Hopkins, the architect behind the landmark Portcullis House, and heritage campaigners have hit out at plans to remove the building’s original water features
SAVE Britain’s Heritage has made an urgent application to spot-list the entire 2001 block, claiming the atrium fountains were ‘integral’ to the design of ‘one of the best used and most popular gathering places on the Parliamentary estate’.
According to Hopkins, the courtyard structures also formed part of the original fire strategy, as agreed with the Home Office Fire Inspectorate.
Yet Parliamentary officials insist the fountains were never part of the original plans and admitted they had not consulted Hopkins over the latest proposals, which are intended to increase capacity in the space.
SAVE’s criticism comes ‘hot on the heels’ of its opposition to contentious plans to demolish all but the façade of nearby Richmond House. The group is particularly concerned that no public consultation had been carried out on the proposals.
An angry Marcus Binney, executive president of SAVE Britain’s Heritage said: ‘Parliamentary authorities are about to vandalise the main interior one the finest and best-known modern public buildings in London.’
Mike Taylor, principal, Hopkins Architects, added: ’The water features were very definitely integral to the final design, not just for the visual amenity and acoustic background noise, but also as a critical part of the fire strategy which effectively “neutralised” that part of the space in terms of potential fire load.
’The fact they didn’t appear on some early concept images is irrelevant and it is a spurious argument to imply they were not part of our design and neither were they retrofitted as the letter [from Parliament] might be suggesting.’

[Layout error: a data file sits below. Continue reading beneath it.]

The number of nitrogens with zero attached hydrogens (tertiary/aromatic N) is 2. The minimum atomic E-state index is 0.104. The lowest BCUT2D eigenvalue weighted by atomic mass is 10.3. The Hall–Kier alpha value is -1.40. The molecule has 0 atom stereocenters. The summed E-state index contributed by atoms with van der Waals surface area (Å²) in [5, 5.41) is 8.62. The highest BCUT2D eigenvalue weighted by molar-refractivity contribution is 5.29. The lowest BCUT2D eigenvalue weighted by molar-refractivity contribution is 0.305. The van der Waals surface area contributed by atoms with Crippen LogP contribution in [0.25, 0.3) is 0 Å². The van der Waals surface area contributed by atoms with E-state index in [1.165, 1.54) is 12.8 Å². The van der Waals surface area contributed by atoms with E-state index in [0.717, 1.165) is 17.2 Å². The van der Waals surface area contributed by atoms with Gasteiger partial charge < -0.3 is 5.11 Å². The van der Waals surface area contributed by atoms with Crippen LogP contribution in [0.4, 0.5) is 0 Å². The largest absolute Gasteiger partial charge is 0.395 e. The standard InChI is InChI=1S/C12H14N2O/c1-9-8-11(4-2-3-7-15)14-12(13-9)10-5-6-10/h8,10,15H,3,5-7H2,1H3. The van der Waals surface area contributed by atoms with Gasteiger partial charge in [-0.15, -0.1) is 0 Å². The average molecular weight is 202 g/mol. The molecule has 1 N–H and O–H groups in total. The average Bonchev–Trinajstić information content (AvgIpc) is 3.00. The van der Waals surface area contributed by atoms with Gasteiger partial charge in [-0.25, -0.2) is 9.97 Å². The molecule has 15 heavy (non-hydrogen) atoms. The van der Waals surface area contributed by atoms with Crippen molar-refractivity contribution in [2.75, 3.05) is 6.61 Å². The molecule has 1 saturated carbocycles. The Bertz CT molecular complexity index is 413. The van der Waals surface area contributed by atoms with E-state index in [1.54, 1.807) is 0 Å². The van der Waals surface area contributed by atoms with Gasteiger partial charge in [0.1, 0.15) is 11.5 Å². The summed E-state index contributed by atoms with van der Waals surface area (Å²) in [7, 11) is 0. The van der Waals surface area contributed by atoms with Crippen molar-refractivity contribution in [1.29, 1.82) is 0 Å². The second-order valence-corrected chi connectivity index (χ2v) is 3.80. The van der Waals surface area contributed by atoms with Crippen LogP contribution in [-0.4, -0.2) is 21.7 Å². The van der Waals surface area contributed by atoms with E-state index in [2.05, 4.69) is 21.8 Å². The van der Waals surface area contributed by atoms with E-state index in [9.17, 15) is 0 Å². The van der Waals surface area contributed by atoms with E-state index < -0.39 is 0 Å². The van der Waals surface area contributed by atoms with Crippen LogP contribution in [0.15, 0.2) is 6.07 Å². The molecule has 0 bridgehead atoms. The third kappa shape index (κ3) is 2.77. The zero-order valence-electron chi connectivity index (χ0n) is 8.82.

Parliamentary officials claim that demand for space within Portcullis House has increased markedly over the past two years and pressure would continue to grow on the building as work begins on the BDP-led £1.6 millon Restoration and Renewal of the Palace of Westminster.
It is understood that, although the water features will be taken out, the stonework will be stored so they could potentially be reinstalled in the future.
A spokesperson for the House of Commons said: ’Portcullis House is a hugely popular and valued building on the estate used by MPs and staff for dining and as a meeting place.
‘Portcullis House over the past couple of years has become a central point for parliamentary business. In view of the increasing demand we are working to adapt the courtyard to increase its capacity.’
They added: ‘Our obligation to inform the architects of any proposed changes to the building ceased when Portcullis House was 10 years old.’
Officials maintained they would be working with Historic England on the plans.
It is not the first time Historic England has received a request to list Portcullis House and Westminster Tube Station. Earlier this year the heritage watchdog refused an application from The Twentieth Century Society.
A spokesperson said: ’For us to assess a building of such a relatively young age (under 30 years old) it must be both under serious threat of demolition or major alteration and meet the criteria for listing at a high grade – Grade II* or Grade I. Our view was that the threat to the building was insufficient to justify spot-listing.
‘We understand a new threat has emerged since we received the application. We will be assessing it as a matter of urgency and have been in touch with the Parliamentary authorities.’
Two years ago Michael Hopkins said that MPs could use the atrium in Portcullis House as a temporary chamber while the Houses of Parliament are being restored.
Speaking to The Times in 2017, Hopkins said: ‘The House of Commons chamber is very small and it would fit very easily – almost exactly – into half the space of the atrium in Portcullis House and it would continue operating exactly as it has done, but very conveniently you would have the chamber right in the middle.
‘It’s an absolute no-brainer. The only danger is that it would be so convenient they would never want to go back to the old chamber.’
Under the latest plans, which were submitted for planning by AHMM earlier this month, a short-term chamber will instead be re-housed within Richmond House, which will be significantly altered.